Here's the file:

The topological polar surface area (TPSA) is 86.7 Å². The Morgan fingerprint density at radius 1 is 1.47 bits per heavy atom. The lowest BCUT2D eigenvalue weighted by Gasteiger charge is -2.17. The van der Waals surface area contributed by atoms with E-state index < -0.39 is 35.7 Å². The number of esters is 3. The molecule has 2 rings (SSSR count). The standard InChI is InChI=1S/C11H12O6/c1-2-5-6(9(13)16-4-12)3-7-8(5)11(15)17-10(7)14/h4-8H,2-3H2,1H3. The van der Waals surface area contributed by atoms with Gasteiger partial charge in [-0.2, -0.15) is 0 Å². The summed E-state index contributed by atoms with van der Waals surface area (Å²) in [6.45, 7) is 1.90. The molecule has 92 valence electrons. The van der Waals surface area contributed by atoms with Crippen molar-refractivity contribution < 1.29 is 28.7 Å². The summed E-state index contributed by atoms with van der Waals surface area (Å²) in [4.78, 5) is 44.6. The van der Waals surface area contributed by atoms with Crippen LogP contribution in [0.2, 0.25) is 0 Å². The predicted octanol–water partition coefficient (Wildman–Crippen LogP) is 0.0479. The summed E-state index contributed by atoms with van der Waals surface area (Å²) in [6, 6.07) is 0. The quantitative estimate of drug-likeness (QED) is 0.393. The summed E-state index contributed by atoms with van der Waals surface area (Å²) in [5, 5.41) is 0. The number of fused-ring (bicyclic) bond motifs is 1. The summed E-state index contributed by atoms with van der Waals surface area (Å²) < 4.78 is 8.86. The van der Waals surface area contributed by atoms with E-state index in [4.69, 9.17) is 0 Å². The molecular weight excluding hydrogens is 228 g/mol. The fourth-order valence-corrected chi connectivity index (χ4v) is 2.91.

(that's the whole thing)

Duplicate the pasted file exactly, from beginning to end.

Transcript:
The topological polar surface area (TPSA) is 86.7 Å². The Morgan fingerprint density at radius 1 is 1.47 bits per heavy atom. The lowest BCUT2D eigenvalue weighted by Gasteiger charge is -2.17. The van der Waals surface area contributed by atoms with E-state index < -0.39 is 35.7 Å². The number of esters is 3. The molecule has 2 rings (SSSR count). The standard InChI is InChI=1S/C11H12O6/c1-2-5-6(9(13)16-4-12)3-7-8(5)11(15)17-10(7)14/h4-8H,2-3H2,1H3. The van der Waals surface area contributed by atoms with Gasteiger partial charge in [-0.2, -0.15) is 0 Å². The summed E-state index contributed by atoms with van der Waals surface area (Å²) in [6.45, 7) is 1.90. The molecule has 92 valence electrons. The van der Waals surface area contributed by atoms with Crippen molar-refractivity contribution < 1.29 is 28.7 Å². The summed E-state index contributed by atoms with van der Waals surface area (Å²) in [4.78, 5) is 44.6. The van der Waals surface area contributed by atoms with Crippen LogP contribution in [0.2, 0.25) is 0 Å². The predicted octanol–water partition coefficient (Wildman–Crippen LogP) is 0.0479. The summed E-state index contributed by atoms with van der Waals surface area (Å²) in [6, 6.07) is 0. The quantitative estimate of drug-likeness (QED) is 0.393. The summed E-state index contributed by atoms with van der Waals surface area (Å²) in [5, 5.41) is 0. The number of fused-ring (bicyclic) bond motifs is 1. The summed E-state index contributed by atoms with van der Waals surface area (Å²) < 4.78 is 8.86. The van der Waals surface area contributed by atoms with E-state index in [4.69, 9.17) is 0 Å². The molecular weight excluding hydrogens is 228 g/mol. The fourth-order valence-corrected chi connectivity index (χ4v) is 2.91.